Tuesday, September 22, 2020
Next to Last Stand by Craig Johnson
Sheriff Walt Longmire has a past history with Charley Lee Stillwater. Charley Lee, a veteran of two wars, was a resident of the Veterans' Home of Wyoming, and the first black person Walt's daughter, Cady, met when she was five. Walt is reluctant to accept that Charley Lee's death came abruptly after he won Bingo, especially when he sees the state of the veteran's room. It's packed with paintings, art history books, and a shoebox with a million dollars cash. Just as intriguing as the shoebox is an old, strange canvas in a trunk.
Walt drags that canvas around with him, looking for the story behind it. One clue actually comes in the restroom of Henry Standing Bear's Red Pony bar. It seems to be connected to George Custer and the Battle of the Little Bighorn, or as Henry calls it, The Battle of the Greasy Grass. Finally, Walt takes it to the Buffalo Bill Center in Cody, Wyoming for authentication. But, the night of a fundraiser, with all kinds of aficionados of western art in attendance, the conservator is attacked, and the canvas is stolen.
Walt's investigation is a story of Native and western history, art, and repeated trips back to the Veterans' Home. The case becomes a murder investigation, as, one by one, the sheriff's suspects disappear or end up dead. But, along the way, he meets delightful characters, including Charley Lee's fellow residents.
There are serious aspects to this book, as there always are in Craig Johnson's stories. The discussions of Custer and Little Bighorn, and the differences in the viewpoints between the Native and white accounts is fascinating. Walt ponders whether he should run for office again, and his decision will impact his office staff. There's a small side story about racial threats against a Cheyenne teen basketball player in Montana, with possibilities for a future novel about a white supremacist hate group. The discussions of art and art history led me to search the Internet for information.
Johnson's writing sometimes just makes me stop and admire it, as when he says, "When an old man dies, a library burns to the ground." As Walt ponders his own demons, he reflects on George Custer. "I couldn't help but wonder at the decision-making process that had led to his death - the personal, professional, and political demons that had rushed him headlong to his destruction on that sunny hillside on June 25, 1876." Or, there's the comment we should all ponder. "The history books say that there were no survivors at the Battle of the Little Bighorn, but there were thousands, thousands who waited after the battle for the other cavalry boot to drop." Maybe simple sentences, but I find poetry and philosophical notes in so much of Craig Johnson's work.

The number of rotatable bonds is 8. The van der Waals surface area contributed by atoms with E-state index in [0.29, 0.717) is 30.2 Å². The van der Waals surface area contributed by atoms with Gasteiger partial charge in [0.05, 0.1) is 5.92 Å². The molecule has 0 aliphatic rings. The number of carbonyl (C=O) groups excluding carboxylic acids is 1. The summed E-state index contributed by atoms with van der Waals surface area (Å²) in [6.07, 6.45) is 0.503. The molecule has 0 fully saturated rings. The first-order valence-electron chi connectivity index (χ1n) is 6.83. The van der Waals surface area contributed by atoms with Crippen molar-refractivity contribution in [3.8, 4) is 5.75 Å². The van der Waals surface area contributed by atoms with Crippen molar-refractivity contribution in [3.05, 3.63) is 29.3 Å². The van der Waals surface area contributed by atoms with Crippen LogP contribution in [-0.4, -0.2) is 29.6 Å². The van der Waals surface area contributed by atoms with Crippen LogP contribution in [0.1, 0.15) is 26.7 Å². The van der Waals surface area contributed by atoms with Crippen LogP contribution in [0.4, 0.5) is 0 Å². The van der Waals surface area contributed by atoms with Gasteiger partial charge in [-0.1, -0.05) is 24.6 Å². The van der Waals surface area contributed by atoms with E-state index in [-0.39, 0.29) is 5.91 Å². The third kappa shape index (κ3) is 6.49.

But, there's also that humor that Craig Johnson, a remarkable storyteller, inserts in his books. There's witty dialogue between Henry and Walt. Vic is obsessed with getting a new truck, and she and Walt have amusing conversations about that. And, the book culminates in the funniest, most unusual chase scene I've ever read.
Every time I pick up one of Craig Johnson's short stories, novellas, or novels, I know I'm in for a treat. There will be wit, philosophy, sometimes history, always a compelling story. Johnson gives us remarkable characters in a landscape that is foreign to most of us. And, he leaves us feeling as if we've spent time in the company of a bard who spins his poetry and songs of the west.
Craig Johnson's website is https://www.craigallenjohnson.com/
Next to Last Stand by Craig Johnson. Viking, 2020. ISBN 97805255722539 (hardcover), 336p.
FTC Full Disclosure - I received a .pdf to review for a journal.